Increasing the gas limit on the Ethereum (ETH) network has been a topic of discussion among developers, and recently Vitalik Buterin proposed a “modest” 33% increase in the limit to improve network capacity.
However, this approach has raised substantial concerns among the developer community.
I wrote down some of my thoughts on raising the gas limit today: https://t.co/gX0eihUyYa
(Haven't proof-read it, so if you find a mistake, you can keep it)
— MariusVanDerWijden (@vdWijden) January 11, 2024
The gas limit determines the amount of work that can be done on a block, directly affecting the ability to process transactions on the Ethereum network.
An increase in this limit could improve transaction speed and allow for more complex operations.
Over the years, the gas limit has been influenced by miners and stakers, and its history reflects constant growth.
Among the risks associated with increasing the gas limit, one of the most prominent is the rate of lost blocks.
Before the structural change in the network, the limit was evaluated by the rate of “uncles”; However, now, the lost block rate is considered an indicator of importance.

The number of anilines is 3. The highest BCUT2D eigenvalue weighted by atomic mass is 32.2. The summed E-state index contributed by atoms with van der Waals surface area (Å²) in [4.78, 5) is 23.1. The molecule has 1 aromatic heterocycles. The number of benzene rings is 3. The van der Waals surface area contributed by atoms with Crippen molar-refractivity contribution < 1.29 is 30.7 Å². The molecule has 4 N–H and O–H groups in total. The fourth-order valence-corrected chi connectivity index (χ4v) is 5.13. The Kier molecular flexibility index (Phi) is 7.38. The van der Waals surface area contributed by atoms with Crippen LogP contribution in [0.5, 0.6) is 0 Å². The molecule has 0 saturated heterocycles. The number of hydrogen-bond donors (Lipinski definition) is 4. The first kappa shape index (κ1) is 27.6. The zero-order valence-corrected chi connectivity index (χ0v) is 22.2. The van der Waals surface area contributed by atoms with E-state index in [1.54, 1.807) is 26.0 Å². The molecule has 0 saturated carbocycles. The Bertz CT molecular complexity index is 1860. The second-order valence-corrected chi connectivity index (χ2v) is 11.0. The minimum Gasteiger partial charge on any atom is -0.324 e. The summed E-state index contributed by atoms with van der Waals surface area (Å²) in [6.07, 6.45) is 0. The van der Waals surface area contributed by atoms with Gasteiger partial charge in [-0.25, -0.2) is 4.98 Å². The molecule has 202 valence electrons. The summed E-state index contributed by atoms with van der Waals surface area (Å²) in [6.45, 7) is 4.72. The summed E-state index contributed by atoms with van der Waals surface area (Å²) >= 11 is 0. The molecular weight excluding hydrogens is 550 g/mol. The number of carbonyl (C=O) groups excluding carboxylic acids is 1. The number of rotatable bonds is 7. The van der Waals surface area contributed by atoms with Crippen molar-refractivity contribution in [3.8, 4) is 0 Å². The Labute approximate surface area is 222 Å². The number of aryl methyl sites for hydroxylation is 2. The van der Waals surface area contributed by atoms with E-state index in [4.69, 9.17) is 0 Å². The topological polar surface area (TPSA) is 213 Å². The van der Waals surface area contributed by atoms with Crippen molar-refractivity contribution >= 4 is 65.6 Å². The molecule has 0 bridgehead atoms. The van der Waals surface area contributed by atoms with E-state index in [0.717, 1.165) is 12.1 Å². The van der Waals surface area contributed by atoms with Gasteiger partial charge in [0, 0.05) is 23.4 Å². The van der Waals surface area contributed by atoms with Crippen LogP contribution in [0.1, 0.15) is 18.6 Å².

This metric has limitations, as it only shows nodes that are underprovisioned and does not provide a concrete indication for an increase in the gas limit.
A crucial risk is the size of the Ethereum blockchain, which has seen steady growth
The historical size of the blockchain has also grown significantly in recent years and although data storage is affordable, the accessibility and modification of this data becomes slower as the size of the state grows.
Furthermore, the lack of concrete proposals for the expiration of the state complicates the management of constant growth.
With the emergence of layer 2 (L2) solutions, story size has become an additional problem.
Proposals like EIP-4844 are expected to help address this issue by switching L2 to “blob” transactions that expire after a few weeks.
Increasing the gas limit also impacts network synchronization times in several aspects, from full synchronization to history synchronization and state recovery.
This affects both existing nodes and the construction of new Ethereum clients, complicating client diversity.
As for possible solutions, EIP-4444 and EIP-4844 stand out, but caution is urged before implementing changes.
Customer diversity and consideration of adverse scenarios, such as a sudden increase in disk I/O, are crucial elements to consider.
The debate over increasing the gas limit on Ethereum requires a cautious approach, considering the short- and long-term effects on critical areas of the node ecosystem.
It is essential to wait for the results of significant changes, such as EIP-4844, before considering these increases to take effect.